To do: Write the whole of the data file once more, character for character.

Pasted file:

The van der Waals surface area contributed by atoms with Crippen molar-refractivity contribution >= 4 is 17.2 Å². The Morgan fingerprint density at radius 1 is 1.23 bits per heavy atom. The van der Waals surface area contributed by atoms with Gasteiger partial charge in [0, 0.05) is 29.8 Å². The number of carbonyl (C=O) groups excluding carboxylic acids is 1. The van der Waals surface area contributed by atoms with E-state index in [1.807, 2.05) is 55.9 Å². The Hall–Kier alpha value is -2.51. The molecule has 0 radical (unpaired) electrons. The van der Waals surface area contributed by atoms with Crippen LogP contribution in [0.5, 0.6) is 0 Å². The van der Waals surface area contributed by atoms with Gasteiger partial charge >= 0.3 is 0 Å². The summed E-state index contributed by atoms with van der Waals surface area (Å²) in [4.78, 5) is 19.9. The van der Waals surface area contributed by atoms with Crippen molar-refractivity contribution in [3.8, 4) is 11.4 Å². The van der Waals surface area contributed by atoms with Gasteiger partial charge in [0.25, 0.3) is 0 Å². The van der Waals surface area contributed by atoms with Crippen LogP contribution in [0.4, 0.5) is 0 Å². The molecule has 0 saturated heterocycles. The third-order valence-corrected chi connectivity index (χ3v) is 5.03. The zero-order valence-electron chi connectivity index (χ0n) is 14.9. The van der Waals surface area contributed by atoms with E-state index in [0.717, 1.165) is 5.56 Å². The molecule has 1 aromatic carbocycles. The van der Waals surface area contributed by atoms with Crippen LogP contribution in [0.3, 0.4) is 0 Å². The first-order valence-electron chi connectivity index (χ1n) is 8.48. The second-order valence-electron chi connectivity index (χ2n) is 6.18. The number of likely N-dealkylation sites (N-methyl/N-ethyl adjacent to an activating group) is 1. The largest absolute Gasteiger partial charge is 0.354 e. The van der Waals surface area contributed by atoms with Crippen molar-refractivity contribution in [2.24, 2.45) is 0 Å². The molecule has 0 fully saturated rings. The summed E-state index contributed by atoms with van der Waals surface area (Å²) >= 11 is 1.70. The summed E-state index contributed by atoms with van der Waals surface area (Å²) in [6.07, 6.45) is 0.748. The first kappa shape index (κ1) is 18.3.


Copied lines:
The van der Waals surface area contributed by atoms with Crippen molar-refractivity contribution >= 4 is 17.2 Å². The Morgan fingerprint density at radius 1 is 1.23 bits per heavy atom. The van der Waals surface area contributed by atoms with Gasteiger partial charge in [0, 0.05) is 29.8 Å². The number of carbonyl (C=O) groups excluding carboxylic acids is 1. The van der Waals surface area contributed by atoms with E-state index in [1.807, 2.05) is 55.9 Å². The Hall–Kier alpha value is -2.51. The molecule has 0 radical (unpaired) electrons. The van der Waals surface area contributed by atoms with Crippen LogP contribution in [0.5, 0.6) is 0 Å². The van der Waals surface area contributed by atoms with Gasteiger partial charge >= 0.3 is 0 Å². The summed E-state index contributed by atoms with van der Waals surface area (Å²) in [4.78, 5) is 19.9. The van der Waals surface area contributed by atoms with Crippen molar-refractivity contribution in [3.8, 4) is 11.4 Å². The van der Waals surface area contributed by atoms with Gasteiger partial charge in [0.25, 0.3) is 0 Å². The van der Waals surface area contributed by atoms with Crippen LogP contribution in [0.4, 0.5) is 0 Å². The molecule has 0 saturated heterocycles. The third-order valence-corrected chi connectivity index (χ3v) is 5.03. The zero-order valence-electron chi connectivity index (χ0n) is 14.9. The van der Waals surface area contributed by atoms with E-state index in [0.717, 1.165) is 5.56 Å². The molecule has 1 aromatic carbocycles. The van der Waals surface area contributed by atoms with Crippen LogP contribution in [0.3, 0.4) is 0 Å². The first-order valence-electron chi connectivity index (χ1n) is 8.48. The second-order valence-electron chi connectivity index (χ2n) is 6.18. The number of likely N-dealkylation sites (N-methyl/N-ethyl adjacent to an activating group) is 1. The largest absolute Gasteiger partial charge is 0.354 e. The van der Waals surface area contributed by atoms with Crippen molar-refractivity contribution in [2.24, 2.45) is 0 Å². The molecule has 0 fully saturated rings. The summed E-state index contributed by atoms with van der Waals surface area (Å²) >= 11 is 1.70. The summed E-state index contributed by atoms with van der Waals surface area (Å²) in [6.07, 6.45) is 0.748. The first kappa shape index (κ1) is 18.3.